Monday, March 22, 2010

Speech and Debate

Do you think that Speech and Debate is an important thing for students to learn? What ever happened to the Debate clubs of old? Even when I was in public school years ago, there were no debate clubs and competitions.

Well, Speech and Debate is alive and well in homeschooling. My oldest son is interested in Speech and Debate, and earlier this year we saw a notice in our county homeschool magazine about a Speech and Debate club that students could participate in. However, after contacting and speaking with a woman about it, we found that it just wasn't feasible for us to participate in due to the fact that it was a good distance away, and the time that they met each week just didn't work well for us either.

So, we found out about a Speech and Debate tournament that was being held in our area this past Thursday, Friday and Saturday, and we decided to check it out. Now, let me just say that, going into this, I knew a little about speech but nothing about debate. I was so impressed at this tournament. These students obviously put a lot of effort, time, research and hard work into these activities and they reap valuable benefits. They gain a wealth of knowledge as well as some valuable skills such as discernment and wisdom, research skills and critical thinking skills. They gain excellent communication skills.

We heard one young man do a Persuasive Speech on healthcare and I wanted to rush him to the government to speak before they voted on the new Obamacare issue. This young man had convincing facts and options that I felt were intelligent and would work. (Need I say I completely disagree with Obamacare?)

It was obvious to me that these students had a bright, successful future ahead of them, and I got excited about the possibility of my son participating in this. Unfortunately, we still don't have a Speech and Debate near us. So I did what all good homeschooling moms do. I prayed about it and I began to research how to teach it. I contacted a couple of people as well. Well, God has opened doors and shown me how to do this. So, when the 2010-2011 school year begins, I will be leading a Speech and Debate club at our co-op, and I am very excited about it because I have just watched as God has shown me the way. It always amazes me how God gets things done and gives me the courage, confidence, resources, and tools I need to do something when I seek His will.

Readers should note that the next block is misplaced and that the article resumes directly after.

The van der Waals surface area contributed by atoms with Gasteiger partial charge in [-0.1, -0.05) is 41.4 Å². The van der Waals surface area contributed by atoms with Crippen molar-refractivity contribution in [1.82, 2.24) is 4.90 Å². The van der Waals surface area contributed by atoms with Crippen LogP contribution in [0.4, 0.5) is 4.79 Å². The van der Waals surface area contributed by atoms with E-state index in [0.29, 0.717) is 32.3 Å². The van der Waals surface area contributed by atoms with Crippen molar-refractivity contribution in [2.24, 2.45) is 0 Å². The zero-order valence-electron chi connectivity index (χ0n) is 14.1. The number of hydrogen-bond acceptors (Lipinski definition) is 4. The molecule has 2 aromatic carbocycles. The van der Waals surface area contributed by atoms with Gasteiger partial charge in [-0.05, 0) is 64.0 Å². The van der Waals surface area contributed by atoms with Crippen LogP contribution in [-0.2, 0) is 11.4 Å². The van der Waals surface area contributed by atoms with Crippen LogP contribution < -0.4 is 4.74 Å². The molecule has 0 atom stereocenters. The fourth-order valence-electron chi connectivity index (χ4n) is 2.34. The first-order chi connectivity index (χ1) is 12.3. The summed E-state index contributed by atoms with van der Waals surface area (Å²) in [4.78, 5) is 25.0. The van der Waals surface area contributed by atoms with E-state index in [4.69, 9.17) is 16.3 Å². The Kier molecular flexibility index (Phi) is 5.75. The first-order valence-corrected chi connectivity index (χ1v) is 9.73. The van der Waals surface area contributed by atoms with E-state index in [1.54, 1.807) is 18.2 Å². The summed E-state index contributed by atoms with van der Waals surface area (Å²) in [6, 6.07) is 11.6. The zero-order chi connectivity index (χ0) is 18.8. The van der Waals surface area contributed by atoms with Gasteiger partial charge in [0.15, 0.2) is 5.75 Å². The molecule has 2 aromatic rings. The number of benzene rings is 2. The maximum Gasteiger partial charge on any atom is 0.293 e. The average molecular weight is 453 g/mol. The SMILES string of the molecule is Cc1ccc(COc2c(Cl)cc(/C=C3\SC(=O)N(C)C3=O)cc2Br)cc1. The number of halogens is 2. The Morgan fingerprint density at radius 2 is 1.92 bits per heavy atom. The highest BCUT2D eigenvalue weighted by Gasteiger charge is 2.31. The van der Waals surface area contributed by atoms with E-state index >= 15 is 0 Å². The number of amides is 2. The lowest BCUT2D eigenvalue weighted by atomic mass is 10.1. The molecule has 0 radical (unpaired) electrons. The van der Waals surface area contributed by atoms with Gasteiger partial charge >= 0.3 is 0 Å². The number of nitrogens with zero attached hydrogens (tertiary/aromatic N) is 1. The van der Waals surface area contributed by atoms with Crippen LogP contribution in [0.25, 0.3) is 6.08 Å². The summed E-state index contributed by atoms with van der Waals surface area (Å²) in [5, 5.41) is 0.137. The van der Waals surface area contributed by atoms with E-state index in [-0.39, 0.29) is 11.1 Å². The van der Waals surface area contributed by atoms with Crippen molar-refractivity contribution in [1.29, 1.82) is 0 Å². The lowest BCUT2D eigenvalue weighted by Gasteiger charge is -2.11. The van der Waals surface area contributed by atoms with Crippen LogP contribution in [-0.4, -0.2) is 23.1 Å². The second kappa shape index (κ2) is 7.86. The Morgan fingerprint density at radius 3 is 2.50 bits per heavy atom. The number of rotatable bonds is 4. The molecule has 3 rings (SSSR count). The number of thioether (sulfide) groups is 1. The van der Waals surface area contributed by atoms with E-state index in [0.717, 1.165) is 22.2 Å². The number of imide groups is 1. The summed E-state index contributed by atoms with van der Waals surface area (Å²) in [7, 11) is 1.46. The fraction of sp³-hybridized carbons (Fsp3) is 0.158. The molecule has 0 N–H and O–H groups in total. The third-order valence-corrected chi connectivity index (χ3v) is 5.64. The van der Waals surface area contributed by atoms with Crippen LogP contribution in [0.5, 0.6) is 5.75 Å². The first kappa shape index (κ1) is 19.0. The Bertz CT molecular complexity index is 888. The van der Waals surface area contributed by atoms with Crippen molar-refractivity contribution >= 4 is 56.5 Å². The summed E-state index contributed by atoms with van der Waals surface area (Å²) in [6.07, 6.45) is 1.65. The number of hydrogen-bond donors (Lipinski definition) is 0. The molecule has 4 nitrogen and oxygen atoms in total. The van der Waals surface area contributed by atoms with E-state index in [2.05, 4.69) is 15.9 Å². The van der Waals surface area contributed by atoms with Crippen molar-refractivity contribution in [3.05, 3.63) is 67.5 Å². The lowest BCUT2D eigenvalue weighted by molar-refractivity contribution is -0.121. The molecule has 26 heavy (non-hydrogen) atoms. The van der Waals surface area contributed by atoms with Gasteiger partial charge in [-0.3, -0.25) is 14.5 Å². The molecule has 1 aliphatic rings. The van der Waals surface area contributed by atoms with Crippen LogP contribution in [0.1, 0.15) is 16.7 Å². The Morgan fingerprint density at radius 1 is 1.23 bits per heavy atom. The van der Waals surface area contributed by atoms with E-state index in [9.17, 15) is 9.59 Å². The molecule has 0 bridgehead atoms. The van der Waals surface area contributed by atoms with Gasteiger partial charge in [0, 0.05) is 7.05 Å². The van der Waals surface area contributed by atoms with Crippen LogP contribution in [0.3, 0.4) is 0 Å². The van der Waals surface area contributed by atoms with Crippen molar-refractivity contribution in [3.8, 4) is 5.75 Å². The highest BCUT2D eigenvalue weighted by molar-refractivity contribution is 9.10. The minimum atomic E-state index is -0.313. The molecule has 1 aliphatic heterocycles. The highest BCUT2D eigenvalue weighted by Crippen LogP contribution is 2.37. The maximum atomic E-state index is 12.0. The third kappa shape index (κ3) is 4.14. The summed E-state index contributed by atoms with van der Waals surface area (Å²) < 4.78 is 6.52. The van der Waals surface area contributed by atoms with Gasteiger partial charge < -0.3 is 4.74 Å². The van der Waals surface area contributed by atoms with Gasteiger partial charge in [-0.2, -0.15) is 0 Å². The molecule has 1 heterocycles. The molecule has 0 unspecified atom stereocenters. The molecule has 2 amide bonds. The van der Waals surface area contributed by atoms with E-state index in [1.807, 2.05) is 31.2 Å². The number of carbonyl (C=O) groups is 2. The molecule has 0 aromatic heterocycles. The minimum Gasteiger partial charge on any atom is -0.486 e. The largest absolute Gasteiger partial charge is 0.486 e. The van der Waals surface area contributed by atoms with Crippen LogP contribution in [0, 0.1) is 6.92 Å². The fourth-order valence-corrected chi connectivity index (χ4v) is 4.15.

I will be running a National Christian Forensics Communication Association (NCFCA - formally known as HSLDA debate) affiliated Speech and Debate club. NCFCA is a national organization with Speech and Debate tournaments in every state in the United States. So, if you are interested in learning more, visit their website at

I have ordered my resources and eagerly await their arrival so that I can begin to learn about Speech and Debate so that I will be ready to lead a successful club in the 2010-2011 school year.

Monday, March 1, 2010

Applied Engineering

My oldest son is taking an Applied Engineering class at our co-op. Last Wednesday, they had their first project completed and ready for testing. They had to build a bridge out of popsicle sticks and the test was to see how many bricks the bridge could hold before it broke.

This is the group that my son was in. He's the one in the middle, and that's their bridge on the cement blocks.

The teacher began placing bricks upon the bridge, and, sadly, the bridge began to sag a little; but mostly, the one side wanted to give way.

The teacher said that if was going to break, it had to break "down". It didn't count if just a side broke.

So, a mom stepped in to help hold the bricks so that they would continue to build until the middle of the bridge would break, instead of the bricks simply falling off of the side.

Well, it only held eight bricks until the middle did break DOWN. My son was disappointed. He said he didn't really want the sides built the way they were, but when you work as part of a group, you have to compromise and let each person make decisions.

This was the next group and their colorful bridge. This bridge turned out to be quite strong. The teacher had only brought eleven bricks with him and this bridge held all eleven. Then, each of the team members who built the bridge took turns standing on it to see if it would hold them -- it did!

This young man is the tallest in the class and they thought he might also weigh the most, so they had him stand on it, and . . .

He brought the bridge down!

This bridge held all eleven bricks as well. It also held several people, including the teacher, who took turns standing on it. Then . . .

two of the three boys who made it decided to try to stand on it together, and . . .

they brought the bridge down!